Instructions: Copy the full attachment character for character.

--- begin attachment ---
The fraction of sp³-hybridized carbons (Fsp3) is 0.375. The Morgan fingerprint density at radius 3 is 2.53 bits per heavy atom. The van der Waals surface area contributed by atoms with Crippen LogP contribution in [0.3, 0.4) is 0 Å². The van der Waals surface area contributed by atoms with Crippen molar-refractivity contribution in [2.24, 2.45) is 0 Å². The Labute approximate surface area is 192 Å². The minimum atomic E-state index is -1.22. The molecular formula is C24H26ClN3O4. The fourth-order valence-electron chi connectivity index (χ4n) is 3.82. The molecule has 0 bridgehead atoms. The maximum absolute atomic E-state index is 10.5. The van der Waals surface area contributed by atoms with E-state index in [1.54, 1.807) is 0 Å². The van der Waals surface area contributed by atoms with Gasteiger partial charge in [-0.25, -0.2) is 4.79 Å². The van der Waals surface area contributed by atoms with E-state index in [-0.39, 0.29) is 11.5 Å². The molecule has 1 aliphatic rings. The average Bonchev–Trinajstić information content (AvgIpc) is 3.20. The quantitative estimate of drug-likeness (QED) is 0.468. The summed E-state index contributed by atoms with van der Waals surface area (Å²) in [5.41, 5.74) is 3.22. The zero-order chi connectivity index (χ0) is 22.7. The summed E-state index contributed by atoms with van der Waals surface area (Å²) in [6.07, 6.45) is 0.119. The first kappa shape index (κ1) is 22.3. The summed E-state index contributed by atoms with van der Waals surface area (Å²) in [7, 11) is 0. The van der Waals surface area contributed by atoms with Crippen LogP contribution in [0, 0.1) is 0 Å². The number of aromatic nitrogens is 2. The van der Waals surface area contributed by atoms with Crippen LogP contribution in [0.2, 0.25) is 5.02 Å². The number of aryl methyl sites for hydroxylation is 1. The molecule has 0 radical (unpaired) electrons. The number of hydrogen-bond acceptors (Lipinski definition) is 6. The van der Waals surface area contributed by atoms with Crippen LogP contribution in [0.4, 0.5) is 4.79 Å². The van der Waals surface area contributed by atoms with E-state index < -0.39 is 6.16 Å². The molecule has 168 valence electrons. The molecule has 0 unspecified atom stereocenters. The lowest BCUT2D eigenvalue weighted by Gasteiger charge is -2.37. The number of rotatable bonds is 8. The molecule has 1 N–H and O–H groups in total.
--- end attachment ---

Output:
The fraction of sp³-hybridized carbons (Fsp3) is 0.375. The Morgan fingerprint density at radius 3 is 2.53 bits per heavy atom. The van der Waals surface area contributed by atoms with Crippen LogP contribution in [0.3, 0.4) is 0 Å². The van der Waals surface area contributed by atoms with Crippen molar-refractivity contribution in [2.24, 2.45) is 0 Å². The Labute approximate surface area is 192 Å². The minimum atomic E-state index is -1.22. The molecular formula is C24H26ClN3O4. The fourth-order valence-electron chi connectivity index (χ4n) is 3.82. The molecule has 0 bridgehead atoms. The maximum absolute atomic E-state index is 10.5. The van der Waals surface area contributed by atoms with E-state index in [1.54, 1.807) is 0 Å². The van der Waals surface area contributed by atoms with Gasteiger partial charge in [-0.25, -0.2) is 4.79 Å². The van der Waals surface area contributed by atoms with E-state index in [-0.39, 0.29) is 11.5 Å². The molecule has 1 aliphatic rings. The average Bonchev–Trinajstić information content (AvgIpc) is 3.20. The quantitative estimate of drug-likeness (QED) is 0.468. The summed E-state index contributed by atoms with van der Waals surface area (Å²) in [5.41, 5.74) is 3.22. The zero-order chi connectivity index (χ0) is 22.7. The summed E-state index contributed by atoms with van der Waals surface area (Å²) in [6.07, 6.45) is 0.119. The first kappa shape index (κ1) is 22.3. The summed E-state index contributed by atoms with van der Waals surface area (Å²) in [7, 11) is 0. The van der Waals surface area contributed by atoms with Crippen LogP contribution in [0, 0.1) is 0 Å². The number of aromatic nitrogens is 2. The van der Waals surface area contributed by atoms with Crippen LogP contribution in [0.2, 0.25) is 5.02 Å². The number of aryl methyl sites for hydroxylation is 1. The molecule has 0 radical (unpaired) electrons. The number of hydrogen-bond acceptors (Lipinski definition) is 6. The van der Waals surface area contributed by atoms with Crippen LogP contribution in [0.4, 0.5) is 4.79 Å². The van der Waals surface area contributed by atoms with E-state index < -0.39 is 6.16 Å². The molecule has 168 valence electrons. The molecule has 0 unspecified atom stereocenters. The lowest BCUT2D eigenvalue weighted by Gasteiger charge is -2.37. The number of rotatable bonds is 8. The molecule has 1 N–H and O–H groups in total.